MANHATTAN (CN) – One hundred and fifteen years ago Sunday, the New York City subway system opened with a northbound Manhattan ride from the beautiful City Hall station to 145th Street in West Harlem, about nine miles. A ride ran 5 cents, and officials asked the public to give them two days to get things just right.
“We expect slight delays,” said General Manager Frank Hadley, as quoted in The New York Times on Oct. 27, 1904. “It would be unreasonable not to look for some hitches, in view of the newness of the men and the devices. There will be no serious inconvenience, however, and we think that within 48 hours the subway will have come as near to perfection as any railroad can.”
Today, New York runs the largest 24-hour, 365-day-a-year subway system in the world, boasting more than 800 miles of track and 472 stations, according to the New York Transit Museum. It was a marvel in 1904, and to some extent it remains one. But in the wake of a 2017 subway state of emergency, passengers are demanding better.
Ben Fried, a spokesman at nonprofit research and advocacy group Transit Center, spoke to the importance of the system in a phone interview Friday.
“The whole city of New York is what it is today because of the subway,” he said. “So I think when we talk about the subway, we’re often talking about just the basic health of New York City. … That’s why the current moment is both a time of optimism and tremendous risk.”
He graded the New York system at a C or C-minus, on a scale where Tokyo is an A-plus.
Transit in New York has been one of the city’s most hotly debated topics for years, but especially since the 2017 New York City Transit Crisis, when Governor Andrew Cuomo declared a state of emergency for the Metropolitan Transportation Authority, which runs the city’s mass-transit systems.
Cuomo announced the crisis after a subway train derailed in Manhattan in June due to a poorly secured replacement rail, injuring 39. The following month, another train derailed due to poor maintenance, injuring nine.
The worst accident in the system’s history occurred Nov., 1, 1918, when a train approached a Brooklyn S-curve at 30 mph, 24 mph over the speed limit, and derailed, killing nearly 100 people. The accident led to an overhaul in safety measures, including a transition to metal cars, better signals and onboard train controls.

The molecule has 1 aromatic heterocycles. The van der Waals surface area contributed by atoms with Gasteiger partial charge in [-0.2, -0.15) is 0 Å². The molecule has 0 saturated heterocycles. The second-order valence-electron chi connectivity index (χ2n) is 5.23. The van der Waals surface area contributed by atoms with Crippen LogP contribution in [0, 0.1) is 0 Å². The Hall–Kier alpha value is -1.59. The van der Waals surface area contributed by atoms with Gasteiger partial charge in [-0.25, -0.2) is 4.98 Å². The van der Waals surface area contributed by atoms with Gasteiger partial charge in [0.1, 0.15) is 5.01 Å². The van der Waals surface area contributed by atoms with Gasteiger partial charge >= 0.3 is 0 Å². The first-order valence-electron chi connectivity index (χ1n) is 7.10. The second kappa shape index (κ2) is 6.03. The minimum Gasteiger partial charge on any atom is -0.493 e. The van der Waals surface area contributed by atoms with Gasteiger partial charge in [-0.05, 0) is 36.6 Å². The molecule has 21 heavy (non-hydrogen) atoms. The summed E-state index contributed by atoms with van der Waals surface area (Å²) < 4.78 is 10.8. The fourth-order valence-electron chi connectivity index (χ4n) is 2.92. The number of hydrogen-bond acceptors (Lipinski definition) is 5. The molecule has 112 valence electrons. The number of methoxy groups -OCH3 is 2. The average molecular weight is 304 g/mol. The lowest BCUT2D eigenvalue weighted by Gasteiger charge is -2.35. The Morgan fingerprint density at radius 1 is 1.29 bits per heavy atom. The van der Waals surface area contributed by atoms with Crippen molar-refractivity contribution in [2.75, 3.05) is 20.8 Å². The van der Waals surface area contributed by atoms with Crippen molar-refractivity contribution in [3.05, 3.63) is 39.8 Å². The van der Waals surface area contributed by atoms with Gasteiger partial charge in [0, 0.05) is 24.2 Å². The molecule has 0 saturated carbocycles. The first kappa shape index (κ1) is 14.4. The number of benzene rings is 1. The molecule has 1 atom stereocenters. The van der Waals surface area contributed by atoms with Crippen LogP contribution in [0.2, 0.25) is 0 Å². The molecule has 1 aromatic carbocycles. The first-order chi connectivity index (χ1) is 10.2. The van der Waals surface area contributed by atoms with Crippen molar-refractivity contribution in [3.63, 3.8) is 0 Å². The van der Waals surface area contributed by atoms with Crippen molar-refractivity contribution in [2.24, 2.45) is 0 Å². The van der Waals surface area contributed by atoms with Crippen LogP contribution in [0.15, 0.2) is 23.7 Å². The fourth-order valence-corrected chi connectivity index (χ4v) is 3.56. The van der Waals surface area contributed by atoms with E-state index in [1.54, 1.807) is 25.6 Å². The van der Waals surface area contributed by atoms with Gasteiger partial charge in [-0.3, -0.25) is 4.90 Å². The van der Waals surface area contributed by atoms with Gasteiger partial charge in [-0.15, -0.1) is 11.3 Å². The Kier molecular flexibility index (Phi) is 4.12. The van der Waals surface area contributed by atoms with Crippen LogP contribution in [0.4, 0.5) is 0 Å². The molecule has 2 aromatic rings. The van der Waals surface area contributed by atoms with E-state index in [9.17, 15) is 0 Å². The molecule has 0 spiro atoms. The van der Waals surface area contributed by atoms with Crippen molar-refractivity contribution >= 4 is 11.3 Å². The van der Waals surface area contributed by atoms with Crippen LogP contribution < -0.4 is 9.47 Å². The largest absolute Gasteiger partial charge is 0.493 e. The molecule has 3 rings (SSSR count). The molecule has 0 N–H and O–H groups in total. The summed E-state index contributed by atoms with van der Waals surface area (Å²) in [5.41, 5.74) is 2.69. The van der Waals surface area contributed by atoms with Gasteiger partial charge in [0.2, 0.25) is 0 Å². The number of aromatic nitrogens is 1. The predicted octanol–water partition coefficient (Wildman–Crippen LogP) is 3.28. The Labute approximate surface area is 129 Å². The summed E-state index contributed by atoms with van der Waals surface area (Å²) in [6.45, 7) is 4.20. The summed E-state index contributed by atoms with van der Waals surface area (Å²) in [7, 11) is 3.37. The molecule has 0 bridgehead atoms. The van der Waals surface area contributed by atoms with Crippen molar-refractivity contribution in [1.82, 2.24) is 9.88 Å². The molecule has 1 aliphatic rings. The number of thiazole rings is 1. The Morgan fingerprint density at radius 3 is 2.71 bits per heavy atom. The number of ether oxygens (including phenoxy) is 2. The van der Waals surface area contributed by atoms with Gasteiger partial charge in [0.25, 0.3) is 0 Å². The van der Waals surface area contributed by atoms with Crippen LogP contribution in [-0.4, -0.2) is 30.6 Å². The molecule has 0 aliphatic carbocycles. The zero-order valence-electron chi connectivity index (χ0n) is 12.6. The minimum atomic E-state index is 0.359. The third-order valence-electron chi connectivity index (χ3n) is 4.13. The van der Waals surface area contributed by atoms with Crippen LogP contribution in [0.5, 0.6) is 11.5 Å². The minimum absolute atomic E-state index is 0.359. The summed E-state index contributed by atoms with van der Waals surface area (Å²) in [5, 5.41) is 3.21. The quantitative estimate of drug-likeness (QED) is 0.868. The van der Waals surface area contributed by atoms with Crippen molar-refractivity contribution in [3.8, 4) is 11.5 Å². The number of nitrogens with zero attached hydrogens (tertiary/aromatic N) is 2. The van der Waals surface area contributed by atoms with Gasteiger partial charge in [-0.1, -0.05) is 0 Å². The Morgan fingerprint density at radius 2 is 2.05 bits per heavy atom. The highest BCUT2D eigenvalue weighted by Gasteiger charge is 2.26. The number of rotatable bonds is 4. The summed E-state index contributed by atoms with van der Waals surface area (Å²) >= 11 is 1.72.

A subway crisis occurred in the 1970s due to deferred maintenance, crime and low ridership, but it got back on track in the 1990s with the introduction of the MetroCard.
“We are somewhat optimistic about [the subway’s] future, but we recognize that there’s a long way to go,” Danny Pearlstein, a spokesman for the advocacy group Riders Alliance, said in a phone interview Friday.
“We envision a transit system that is fast, that is affordable, that is reliable, that is frequent — and too often the New York City subway doesn’t measure up,” he said.
A New York Times investigation found that, before the 2017 collapse, politicians from both parties had made cutbacks to the system that culminated in a loss of $1.5 billion. Political influence and fund mismanagement also contributed to the slow movement. Cuomo and New York City Mayor Bill de Blasio bickered over who was really in charge of the subway system (hint: it’s the state).
“The good news is that our elected officials are listening,” said Pearlstein. “We have held the governor’s feet to the fire.”
A new congestion pricing plan, set for 2021, will tax vehicles entering Manhattan’s central business district and is expected to raise $1 billion annually to help fix the ailing subways. It’s the first of its kind in the country.
Just this month, New York City Transit Authority chief Andy Byford — whom transit advocates credit for some important changes — resigned and then abruptly changed his mind. His Fast Forward plan dumped nearly $17 billion into buses and subways, including to fix signals and improve accessibility. The MTA also introduced a budget portal in an effort to better explain its finances to the public.
Pearlstein pointed out the need both to make the subway system more accessible – only about a quarter of stations have an elevator — as well as to steel the subway system for the perils of climate change, for example by increasing flood resiliency.
New Yorkers seeking to avoid the unpredictability underground, however, face pronounced risks in transit : 25 cyclists have been killed on city streets so far this year. In 2018 there were ten cyclist deaths in all. Seventy pedestrians had been killed this year in the city as of August.
Pearlstein and Fried agreed that the city’s subway system is still kind of a miracle, just as it was when it opened.
“It’s a miracle and a marvel, but it’s also a basic need,” said Pearlstein. “This is the primary way that people access the core of the city, and New Yorkers have a right to do that.” He likened it to a city water system, as an entity of tremendous value that officials need to take seriously.
“We shouldn’t have to think about it,” he said.
Fried made a similar statement.
“It is an enormous operation,” he said. “Thousands of people are working every day to keep these trains running, and it’s an intricate choreography.”